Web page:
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Turnbull says big telcos should subsidise bush comms
Command and control in a free telco market
It looks like the federal government is getting its feet in a tangle, trying to reconcile the public good of the National Broadband Network with free-market doctrine.
Communications minister Malcolm Turnbull has floated his ideas of how to create a transparent mechanism to subsidise rural telecommunications, and it seems to involve imposing some form of price control on companies wanting to build NBN-competing infrastructure (the best-known example being TPG, which wants to build its own FTTB network but is currently stymied by the requirement to offer its infrastructure to competitors on a wholesale basis).
Communications minister Malcolm Turnbull has outlined his thinking to the The Australian Financial Review. He told the outlet that rural infrastructure should be funded via a “transparent” levy on wholesale services.
Turnbull has been wrangling with the question of rural subsidies ever since October 2014, when he ruled out turning the subsidy into a federal budget item.
For NBN Co, his solution is simple: the network builder will be able to maintain its single, national price book for wholesale services. In that model, the only change would be that for cheaper metropolitan services that help pay for things like remote satellite services, the level of subsidy is identified as part of the bill.
“In the interests of transparency, what we're proposing is that there should be a portion of the NBN wholesale charge which is clearly identified as the subsidy amount,” he told the AFR.
However, someone like TPG, which is following an explicitly cherry-picking model in rolling fibre to the basements of multi-dwelling units that are already close to its network, has no internal cross-subsidy to account for.
To get around that, Turnbull is proposing a model that sounds to Vulture South suspiciously like a form of price control.
“And then an equivalent amount be levied on people who provide competing services,” he added, because otherwise “someone could cherry-pick the most affluent areas in the city and not bear any of the costs”.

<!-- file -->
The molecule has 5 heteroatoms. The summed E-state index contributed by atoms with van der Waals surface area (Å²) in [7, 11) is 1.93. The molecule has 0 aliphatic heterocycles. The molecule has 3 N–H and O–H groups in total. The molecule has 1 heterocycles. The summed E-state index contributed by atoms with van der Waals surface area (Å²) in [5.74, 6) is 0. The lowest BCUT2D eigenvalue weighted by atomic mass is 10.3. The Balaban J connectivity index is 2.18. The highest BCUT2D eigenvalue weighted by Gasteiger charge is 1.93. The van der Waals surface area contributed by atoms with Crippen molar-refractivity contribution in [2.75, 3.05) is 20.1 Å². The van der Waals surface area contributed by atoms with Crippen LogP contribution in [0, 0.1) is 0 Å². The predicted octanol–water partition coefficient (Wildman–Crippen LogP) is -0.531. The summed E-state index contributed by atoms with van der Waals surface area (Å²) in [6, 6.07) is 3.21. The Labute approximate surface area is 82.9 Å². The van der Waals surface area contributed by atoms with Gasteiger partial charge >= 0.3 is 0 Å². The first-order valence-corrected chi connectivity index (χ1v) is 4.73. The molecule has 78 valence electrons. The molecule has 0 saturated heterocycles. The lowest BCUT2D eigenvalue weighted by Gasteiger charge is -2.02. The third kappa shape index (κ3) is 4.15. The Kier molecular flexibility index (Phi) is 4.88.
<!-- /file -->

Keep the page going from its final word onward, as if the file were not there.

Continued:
In other words, having worked out that (for example) X per cent of NBN Co's metro service charges are used to fund rural satellite and wireless services, that would be added (by some mechanism) to the wholesale charges of someone like TPG.
Turnbull didn't mention what mechanisms might be used, both to work out NBN Co's quantum of subsidy, nor how competitors might be directed to apply that to their wholesale services.
For example, calculating NBN Co's internal cross subsidy is bound to involve an independent body like the ACCC.
As anybody familiar with the ACCC's endless inquiries into Telstra wholesale services will know, every assessment of the “true” cost of any service will be challenged both by Telstra (which will claim the cost is higher than the ACCC's model) and the rest of the industry (who can prove that the cost is lower).
NBN Co would have a similar incentive to model the highest possible estimate for the cost of its rural cross-subsidy: to strangle competitive networks.
At least the inevitable year-long wrangle would give the government time to create the legislative and/or regulatory instruments letting it instruct competitors to charge the levy.
That's if any competitors remain. Would a company like TPG feel it was worth it, first to comply with the wholesaling license conditions (including a corporate restructure), then to spend months or years lawyering its way through an ACCC inquiry?
TPG's already pulled its fibre-to-the-basement product because it couldn't or wouldn't jump through the ACCC's wholesaling hoop. So Vulture South thinks it won't be keen to go agian.
There was one more snippet in Turnbull's conversation with the AFR that El Reg thinks deserves wider currency: a softening-up of the electorate that even under the new model, his timetables might slip.
Turnbull called the NBN a "very high-risk project' even under the multi-technology model, and while the company has assured him it will reach its mid-year million-connection target, "I want to emphasise that this is a very complex physical project". ®